During Gordon's first 66 years, the school's home was the Fenway neighborhood in downtown Boston. First located in founder A. J. Gordon's Clarendon Street Baptist Church, and then sandwiched between the Museum of Fine Arts and numerous other bustling colleges, Gordon finally found a home where it could stretch its feet in 1955. The grand Princemere estate in Wenham, owned by the famous Prince family, had been donated to the college several years earlier. Its rolling hills, beautiful lakes and fresh air were the perfect place for the college to expand.
Princemere was the prize estate of business tycoon Frederick H. Prince, son of a Boston Mayor and owner of railroads, stockyards, slaughterhouses and meatpacking plants. Prince was an infamously enthusiastic equestrian, and his estate was famous for its polo games and fox hunts. No less famous were its evening gala events. Pictured here, Prince's wife Abigail Norman Prince and son Frederick H. Prince, Jr. host an event in 1936.
Among the more famous guests to attend games at the estate were Teddy Roosevelt, The Prince of Wales and the Duke of Windsor.
The Great Salon, an area which is now occupied by Admissions in Frost Hall, was once the Prince family living room, draped with extravagent tapestries and arranged with fine furniture. At its height, the 1500 acre estate and its many activities required over 50 servants, 100 horses and several packs of hounds (with 26 hounds to a pack).
In 1931, the Princes purchased the Marblehead Mansion in Newport, Rhode Island. Slowly, the family's visits to Princemere became fewer and fewer. Finally, in 1947, the estate was offered for sale. Passed over by both the United Nations and the Catholic church, who alternatively judged the estate to be too distance or too large, Princemere was ultimately purchased by Gordon in 1948 for $150,000.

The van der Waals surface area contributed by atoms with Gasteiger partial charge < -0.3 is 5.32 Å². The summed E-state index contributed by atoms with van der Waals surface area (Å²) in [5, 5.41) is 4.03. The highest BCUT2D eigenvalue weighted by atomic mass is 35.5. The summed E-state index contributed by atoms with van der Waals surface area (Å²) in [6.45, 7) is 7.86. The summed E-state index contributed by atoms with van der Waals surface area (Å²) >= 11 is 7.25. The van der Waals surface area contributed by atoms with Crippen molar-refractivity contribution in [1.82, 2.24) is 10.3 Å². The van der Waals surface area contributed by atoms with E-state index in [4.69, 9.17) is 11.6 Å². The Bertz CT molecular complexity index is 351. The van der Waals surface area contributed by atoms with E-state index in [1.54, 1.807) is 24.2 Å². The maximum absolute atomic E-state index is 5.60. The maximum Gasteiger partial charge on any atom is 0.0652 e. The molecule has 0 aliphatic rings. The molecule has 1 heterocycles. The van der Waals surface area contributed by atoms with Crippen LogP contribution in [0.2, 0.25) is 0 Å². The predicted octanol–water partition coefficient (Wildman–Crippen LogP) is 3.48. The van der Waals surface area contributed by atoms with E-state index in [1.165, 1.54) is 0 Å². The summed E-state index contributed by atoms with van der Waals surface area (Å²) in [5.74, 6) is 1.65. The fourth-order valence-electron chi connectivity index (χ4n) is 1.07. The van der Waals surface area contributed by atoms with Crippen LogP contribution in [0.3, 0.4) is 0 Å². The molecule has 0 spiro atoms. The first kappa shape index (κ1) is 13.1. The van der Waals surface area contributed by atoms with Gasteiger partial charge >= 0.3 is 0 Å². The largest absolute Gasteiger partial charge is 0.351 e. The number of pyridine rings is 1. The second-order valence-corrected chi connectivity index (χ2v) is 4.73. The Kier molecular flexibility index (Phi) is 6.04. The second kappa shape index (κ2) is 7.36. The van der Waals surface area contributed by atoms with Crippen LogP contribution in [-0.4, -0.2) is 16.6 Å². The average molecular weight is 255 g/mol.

Pictured here is Frost Hall, once called the Mansion House, looking much the same in the early 1930s as it does today. A Jones Warehouses moving van, movers and furniture littering the building's entry document the Prince family's final exodus.
"Gordon College of Theology and Missions, now located at the Fenway, has purchased a palatial new home, the 1000-acre North Shore estate of Mr. and Mrs. Frederick Henry Prince. The land, in Wenham, Hamilton, Manchester, Essex and Beverly, includes four ponds and part of a lake. Princemere has been unoccupied since 1933 and was once valued at $2,000,000. Work has already begun on a chapel there."
Boston Sunday Herald, 01/18/1948
The Divinity School was the first to move to the new Wenham location in 1951, followed in 1955 by the College. In both moves, students were put to work hauling furniture, clearing trees and painting wall.
The College's move from Fenway waited for the completion of the new Winn Library, partially built with lumber from a barn that once stood on Grapevine Road. Many other structures that once defined Princemere disappeared around the same time: Villa Viranda, which stood on Pine Street and served as a guest house; a home built for Prince's son Frederick Jr.; the cider mill on Grapevine that was torn down to make room for Route 128, the kennels to hold the hounds; the numerous horse stables, of which only one remains; and both the upper and lower polo fields, the latter of which is now a forested area cut through by 128.
Around the same time that the Gordon was moving to Wenham, the college was transforming into a full liberal arts college. A "common core curriculum" was announced in the 1951 catalog, and departments like English, Sociology and Mathematics were strengthened with new faculty and new courses.
Ann Ferguson, the longest serving faculty member (56 years) in Gordon history, joined the college in 1955, the year it moved to the Princemere estate in Wenham.